Objectives. This study compared HIV-associated sexual health history, risk perceptions, and sexual risk behaviors of low-income rural and nonrural African American women. Methods. A cross-sectional statewide survey of African American women (n = 571) attending federally funded Special Supplemental Nutrition Program for Women, Infants, and Children clinics was conducted. Results. Adjusted analyses indicated that rural women were more likely to report not being counseled about HIV during pregnancy (P = .001), that a sex partner had not been tested for HIV (P = .005), no preferred method of prevention because they did not worry about sexually transmitted diseases (P = .02), not using condoms (P = .009), and a belief that their partner was HIV negative, despite lack of testing (P = .04). Conclusions. This study provided initial evidence that low-income rural African American women are an important population for HIV prevention programs.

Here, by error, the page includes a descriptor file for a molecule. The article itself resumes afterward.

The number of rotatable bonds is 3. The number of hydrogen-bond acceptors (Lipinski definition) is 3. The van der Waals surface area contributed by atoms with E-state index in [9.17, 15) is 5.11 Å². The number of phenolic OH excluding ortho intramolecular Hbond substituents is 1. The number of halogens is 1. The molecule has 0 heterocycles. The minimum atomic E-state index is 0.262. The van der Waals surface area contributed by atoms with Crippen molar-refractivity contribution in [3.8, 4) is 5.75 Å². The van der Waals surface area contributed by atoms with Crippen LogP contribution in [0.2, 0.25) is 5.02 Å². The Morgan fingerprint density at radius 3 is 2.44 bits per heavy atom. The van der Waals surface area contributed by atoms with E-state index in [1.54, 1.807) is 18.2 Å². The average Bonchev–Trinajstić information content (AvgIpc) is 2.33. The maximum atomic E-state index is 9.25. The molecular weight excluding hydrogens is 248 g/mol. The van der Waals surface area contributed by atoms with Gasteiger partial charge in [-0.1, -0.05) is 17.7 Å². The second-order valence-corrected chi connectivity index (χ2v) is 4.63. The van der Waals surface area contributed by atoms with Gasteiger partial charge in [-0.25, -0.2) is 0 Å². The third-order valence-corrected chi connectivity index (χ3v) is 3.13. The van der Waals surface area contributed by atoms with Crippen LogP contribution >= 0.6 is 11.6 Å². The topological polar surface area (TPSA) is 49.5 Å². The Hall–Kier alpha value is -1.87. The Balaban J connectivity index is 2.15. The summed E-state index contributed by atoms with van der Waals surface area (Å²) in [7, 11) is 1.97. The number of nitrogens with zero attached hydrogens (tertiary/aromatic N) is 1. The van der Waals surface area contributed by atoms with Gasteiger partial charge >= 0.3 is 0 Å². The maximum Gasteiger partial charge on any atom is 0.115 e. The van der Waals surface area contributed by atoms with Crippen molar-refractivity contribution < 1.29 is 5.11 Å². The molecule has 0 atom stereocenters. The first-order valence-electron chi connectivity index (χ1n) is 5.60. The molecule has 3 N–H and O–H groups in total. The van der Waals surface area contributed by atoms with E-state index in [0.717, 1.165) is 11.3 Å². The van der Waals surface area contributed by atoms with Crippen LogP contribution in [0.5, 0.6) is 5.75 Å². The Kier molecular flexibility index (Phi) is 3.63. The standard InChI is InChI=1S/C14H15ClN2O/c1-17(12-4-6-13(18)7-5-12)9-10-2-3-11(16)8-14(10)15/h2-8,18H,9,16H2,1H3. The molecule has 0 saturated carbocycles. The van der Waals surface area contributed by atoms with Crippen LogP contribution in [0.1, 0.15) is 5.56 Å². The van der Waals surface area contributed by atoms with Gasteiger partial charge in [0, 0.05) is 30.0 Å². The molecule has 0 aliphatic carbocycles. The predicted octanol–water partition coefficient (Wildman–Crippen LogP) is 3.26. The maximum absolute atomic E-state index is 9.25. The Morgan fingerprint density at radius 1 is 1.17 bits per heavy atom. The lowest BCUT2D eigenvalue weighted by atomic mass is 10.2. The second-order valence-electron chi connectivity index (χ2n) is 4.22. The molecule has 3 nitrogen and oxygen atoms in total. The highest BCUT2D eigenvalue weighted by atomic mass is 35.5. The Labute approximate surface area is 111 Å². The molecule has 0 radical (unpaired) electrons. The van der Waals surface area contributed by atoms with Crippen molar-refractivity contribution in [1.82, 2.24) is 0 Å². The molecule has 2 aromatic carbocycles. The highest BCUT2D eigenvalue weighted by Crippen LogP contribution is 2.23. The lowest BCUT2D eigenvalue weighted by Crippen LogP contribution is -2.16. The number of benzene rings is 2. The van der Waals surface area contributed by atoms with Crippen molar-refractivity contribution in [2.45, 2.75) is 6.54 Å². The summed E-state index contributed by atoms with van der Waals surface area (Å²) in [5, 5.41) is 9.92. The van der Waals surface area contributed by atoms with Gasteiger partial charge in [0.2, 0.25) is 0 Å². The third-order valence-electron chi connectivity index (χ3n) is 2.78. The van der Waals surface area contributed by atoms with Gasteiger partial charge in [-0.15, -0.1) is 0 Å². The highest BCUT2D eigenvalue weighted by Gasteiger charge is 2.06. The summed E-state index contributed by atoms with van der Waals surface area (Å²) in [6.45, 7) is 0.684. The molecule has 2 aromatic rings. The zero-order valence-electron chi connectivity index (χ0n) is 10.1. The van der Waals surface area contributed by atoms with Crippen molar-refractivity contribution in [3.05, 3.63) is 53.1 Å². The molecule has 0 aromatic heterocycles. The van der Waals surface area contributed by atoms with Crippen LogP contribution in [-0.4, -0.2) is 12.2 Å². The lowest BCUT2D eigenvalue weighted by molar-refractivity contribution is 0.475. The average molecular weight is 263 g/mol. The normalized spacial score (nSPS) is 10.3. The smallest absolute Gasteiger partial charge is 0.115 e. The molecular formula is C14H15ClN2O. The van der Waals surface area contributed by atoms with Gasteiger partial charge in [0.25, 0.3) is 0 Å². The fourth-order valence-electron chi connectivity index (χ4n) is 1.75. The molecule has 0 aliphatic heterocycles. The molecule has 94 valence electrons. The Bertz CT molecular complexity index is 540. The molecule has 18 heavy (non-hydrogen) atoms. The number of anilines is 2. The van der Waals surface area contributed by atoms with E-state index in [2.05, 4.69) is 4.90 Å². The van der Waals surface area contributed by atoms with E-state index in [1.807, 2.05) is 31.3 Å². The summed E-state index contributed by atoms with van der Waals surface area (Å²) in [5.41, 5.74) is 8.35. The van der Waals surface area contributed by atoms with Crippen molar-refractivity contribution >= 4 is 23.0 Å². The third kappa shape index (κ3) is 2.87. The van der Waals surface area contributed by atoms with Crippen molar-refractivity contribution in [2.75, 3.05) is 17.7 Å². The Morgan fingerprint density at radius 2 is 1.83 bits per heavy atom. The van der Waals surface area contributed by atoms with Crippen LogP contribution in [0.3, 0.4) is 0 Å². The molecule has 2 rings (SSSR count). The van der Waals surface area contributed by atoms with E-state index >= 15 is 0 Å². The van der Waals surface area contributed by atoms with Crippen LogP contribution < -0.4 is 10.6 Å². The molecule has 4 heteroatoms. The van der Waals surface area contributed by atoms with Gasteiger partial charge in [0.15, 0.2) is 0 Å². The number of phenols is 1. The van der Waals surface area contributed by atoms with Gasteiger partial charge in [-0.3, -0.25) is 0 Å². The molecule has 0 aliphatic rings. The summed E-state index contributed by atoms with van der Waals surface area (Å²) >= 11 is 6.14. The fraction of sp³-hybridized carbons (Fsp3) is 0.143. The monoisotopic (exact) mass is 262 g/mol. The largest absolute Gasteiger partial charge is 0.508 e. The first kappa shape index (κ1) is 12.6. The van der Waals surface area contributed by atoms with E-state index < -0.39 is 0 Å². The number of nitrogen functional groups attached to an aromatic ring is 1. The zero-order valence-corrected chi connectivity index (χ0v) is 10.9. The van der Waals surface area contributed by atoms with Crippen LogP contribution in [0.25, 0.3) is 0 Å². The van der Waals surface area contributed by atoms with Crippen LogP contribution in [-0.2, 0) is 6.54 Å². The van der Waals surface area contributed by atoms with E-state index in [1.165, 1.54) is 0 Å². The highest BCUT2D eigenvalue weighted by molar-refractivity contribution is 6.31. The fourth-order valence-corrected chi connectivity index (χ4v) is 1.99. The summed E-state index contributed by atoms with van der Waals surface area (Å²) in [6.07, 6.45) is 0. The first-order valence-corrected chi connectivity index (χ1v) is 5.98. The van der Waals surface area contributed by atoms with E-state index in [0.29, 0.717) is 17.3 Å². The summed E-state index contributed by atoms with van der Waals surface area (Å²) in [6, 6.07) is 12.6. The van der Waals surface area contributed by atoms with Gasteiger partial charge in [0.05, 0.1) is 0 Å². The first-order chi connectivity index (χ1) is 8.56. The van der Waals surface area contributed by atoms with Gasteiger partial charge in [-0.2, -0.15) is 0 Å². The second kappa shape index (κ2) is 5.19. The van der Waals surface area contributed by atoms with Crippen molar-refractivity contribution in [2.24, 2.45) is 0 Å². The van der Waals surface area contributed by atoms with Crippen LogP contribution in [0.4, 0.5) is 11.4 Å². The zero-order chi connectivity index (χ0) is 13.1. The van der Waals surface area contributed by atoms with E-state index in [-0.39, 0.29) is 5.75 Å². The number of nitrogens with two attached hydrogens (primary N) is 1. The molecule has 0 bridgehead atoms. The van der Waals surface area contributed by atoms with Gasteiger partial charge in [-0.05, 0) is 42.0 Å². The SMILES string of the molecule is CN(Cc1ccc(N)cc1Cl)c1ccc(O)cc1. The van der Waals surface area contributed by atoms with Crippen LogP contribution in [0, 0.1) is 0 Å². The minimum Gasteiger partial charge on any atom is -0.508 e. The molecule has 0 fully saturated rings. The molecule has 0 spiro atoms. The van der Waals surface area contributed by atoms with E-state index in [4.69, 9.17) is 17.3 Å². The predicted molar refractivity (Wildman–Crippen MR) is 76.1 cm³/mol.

|Number of pages||5|
|Journal||American Journal of Public Health|
|State||Published - 2002|
ASJC Scopus subject areas
- Public Health, Environmental and Occupational Health